Coming into the second half of the My Father Le Bijou 1922 Federal Connecticut Edition, and the creaminess of the profile increases, as does the sweetness, which is now more of a vanilla note, and the overall strength. There is also an added retrohale note that reminds me of a hot cinnamon note. Other flavors of nuts, cedar, hay, white chocolate and earth round out the profile and all of them combine together quite well. Construction remains fabulous for the entirety of the Petit Robusto and the strength ends up a strong medium by the end. It finishes easily without getting harsh.

My Father Le Bijou 1922 Federal Connecticut Edition Petit Robusto 3

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Final Notes:

  • I smoked one of each of the other sizes (Corona Gorda and Cervantes) to compare to the Petite Robusto, and I have to say, despite my well documented love of the Corona Gorda format, I actually enjoy the Petit Robusto the most of the three. It seems to be the most complex, albeit not by a bunch, and is definitely has the sweetest profile of the three. The Corona Gorda is spicier with an added hashness, and the Cervantes is stronger than the other two.
  • I must say, I am really loving the Ecuadorian Connecticut wrapper that has been used on some of the My Father releases. While I was not the biggest fan of the Jaime Garcia Reserva Especial Connecticut, the other three recent releases that use it are all winners, with the Jaime Garcia Reserva Especial Connecticut Limited Edition 2011 being the standout.
  • While I love the look of the cedar sleeves that are used, I am always wary of getting mold due to moisture getting caught underneath. This is a huge problem with some other cigars (Añejo), and while there is no history of it in this case, it is something to be watchful for.
  • Like the original Cervantes, this blend produces quite a bit of smoke.
  • The finish is extremely dry.
  • The original Cervantes has really gotten quite bit better in the four months it has been resting since it was first released. If you have any of them left, I suggest you revisit them, as the slight harshness and bitterness that was present is now totally gone.
  • The strength is not as strong as I expected and ended up being more of a strongish medium, but that could just be the vitola. Don’t let others fool you.
  • I have never been overly impressed with the regular Le Bijou blend, as I find it much too harsh and one dimensional to my tastes. However, over the last year, there have been two different blends released were tweaked from the original blends: the Puff n Stuff Corona Gorda and these new Federal Connecticut Exclusive. In my opinion, both of these exclusive releases are FAR superior to the regular release Le Bijou blend, which I find to be bland and uninteresting for the most part.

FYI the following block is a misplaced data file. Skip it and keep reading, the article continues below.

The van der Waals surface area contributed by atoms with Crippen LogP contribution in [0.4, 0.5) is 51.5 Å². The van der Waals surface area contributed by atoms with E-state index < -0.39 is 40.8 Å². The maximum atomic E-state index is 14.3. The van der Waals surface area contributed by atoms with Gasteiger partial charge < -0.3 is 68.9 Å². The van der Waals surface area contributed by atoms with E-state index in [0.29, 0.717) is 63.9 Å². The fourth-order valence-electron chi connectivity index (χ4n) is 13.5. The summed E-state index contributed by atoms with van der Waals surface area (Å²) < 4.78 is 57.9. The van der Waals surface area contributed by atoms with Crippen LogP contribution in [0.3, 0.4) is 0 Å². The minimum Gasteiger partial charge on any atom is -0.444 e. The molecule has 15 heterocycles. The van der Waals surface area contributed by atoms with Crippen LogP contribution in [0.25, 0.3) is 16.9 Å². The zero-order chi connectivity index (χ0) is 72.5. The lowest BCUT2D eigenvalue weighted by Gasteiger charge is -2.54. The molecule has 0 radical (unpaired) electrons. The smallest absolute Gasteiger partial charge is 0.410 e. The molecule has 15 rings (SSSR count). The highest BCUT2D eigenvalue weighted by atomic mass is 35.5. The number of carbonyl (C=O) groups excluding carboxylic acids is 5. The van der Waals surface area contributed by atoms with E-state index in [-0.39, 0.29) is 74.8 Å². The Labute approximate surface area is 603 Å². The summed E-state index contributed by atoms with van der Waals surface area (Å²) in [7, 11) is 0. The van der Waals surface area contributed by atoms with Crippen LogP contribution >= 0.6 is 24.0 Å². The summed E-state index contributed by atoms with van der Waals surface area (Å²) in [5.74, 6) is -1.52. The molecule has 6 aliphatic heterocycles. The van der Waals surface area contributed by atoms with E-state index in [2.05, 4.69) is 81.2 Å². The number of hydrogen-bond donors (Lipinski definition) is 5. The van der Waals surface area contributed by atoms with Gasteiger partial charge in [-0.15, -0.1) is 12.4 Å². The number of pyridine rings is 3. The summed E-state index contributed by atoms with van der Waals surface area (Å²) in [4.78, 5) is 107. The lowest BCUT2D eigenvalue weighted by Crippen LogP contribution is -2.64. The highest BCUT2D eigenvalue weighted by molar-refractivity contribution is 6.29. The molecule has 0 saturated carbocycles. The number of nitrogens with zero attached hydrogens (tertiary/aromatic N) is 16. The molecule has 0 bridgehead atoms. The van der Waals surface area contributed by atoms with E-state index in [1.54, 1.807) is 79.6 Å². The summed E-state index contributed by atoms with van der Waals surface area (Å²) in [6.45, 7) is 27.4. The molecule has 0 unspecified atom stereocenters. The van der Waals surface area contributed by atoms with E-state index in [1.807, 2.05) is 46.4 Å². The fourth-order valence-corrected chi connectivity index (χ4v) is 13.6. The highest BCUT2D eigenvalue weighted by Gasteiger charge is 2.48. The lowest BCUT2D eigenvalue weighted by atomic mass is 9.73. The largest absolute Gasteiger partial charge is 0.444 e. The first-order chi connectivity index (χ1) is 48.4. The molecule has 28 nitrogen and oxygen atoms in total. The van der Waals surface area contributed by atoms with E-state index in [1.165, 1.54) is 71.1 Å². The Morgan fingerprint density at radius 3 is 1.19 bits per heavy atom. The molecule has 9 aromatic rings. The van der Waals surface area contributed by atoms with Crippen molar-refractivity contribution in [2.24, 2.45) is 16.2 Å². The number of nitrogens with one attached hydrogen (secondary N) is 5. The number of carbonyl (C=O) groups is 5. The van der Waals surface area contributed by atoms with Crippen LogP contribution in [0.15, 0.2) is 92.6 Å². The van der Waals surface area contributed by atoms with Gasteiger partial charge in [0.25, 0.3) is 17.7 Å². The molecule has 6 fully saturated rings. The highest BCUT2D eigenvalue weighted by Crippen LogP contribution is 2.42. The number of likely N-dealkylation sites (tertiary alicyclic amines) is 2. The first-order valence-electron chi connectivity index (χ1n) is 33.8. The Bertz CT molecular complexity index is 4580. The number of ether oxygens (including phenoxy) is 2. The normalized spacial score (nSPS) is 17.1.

• I was a bit surprised at how fast the Petite Robusto smoked and the final smoking time for both samples were a relatively quick one hour and five minutes.
  • If you would like to purchase any of the My Father Le Bijou 1922 Federal Connecticut Edition, the only place you can get them is Federal Cigar. You can find a direct link to all of the sizes here, or you can call them at 877-424-4270. Don’t forget to tell them halfwheel sent you.


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The Bottom Line: When I smoked the original release Cervantes Connecticut, I agreed with Charlie’s review — while it was good, it obviously needed a bit of time to really develop. Thankfully, this tweaked blend doesn’t have that problem at all. Not only are they ready to smoke now, but they are quite good now. The profile is complex, creamy and sweet, with a nice strength to them. The construction on all of the samples I smoked was phenomenal, and the price is not horrible, although a tad high for a Petite Robusto in my opinion.  I really enjoyed them and will definitely be getting more.


Final Score: 90

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Brooks Whittington
About the author

I have been smoking cigars for over eight years. A documentary wedding photographer by trade, I spent seven years as a photojournalist for the Dallas Morning News and the Fort Worth Star Telegram. I started the cigar blog SmokingStogie in 2008 after realizing that there was a need for a cigar blog with better photographs and more in-depth information about each release. SmokingStogie quickly became one of the more influential cigar blogs on the internet, known for reviewing preproduction, prerelease, rare, extremely hard-to-find and expensive cigars. I am a co-founder of halfwheel and now serve as an editor for halfwheel.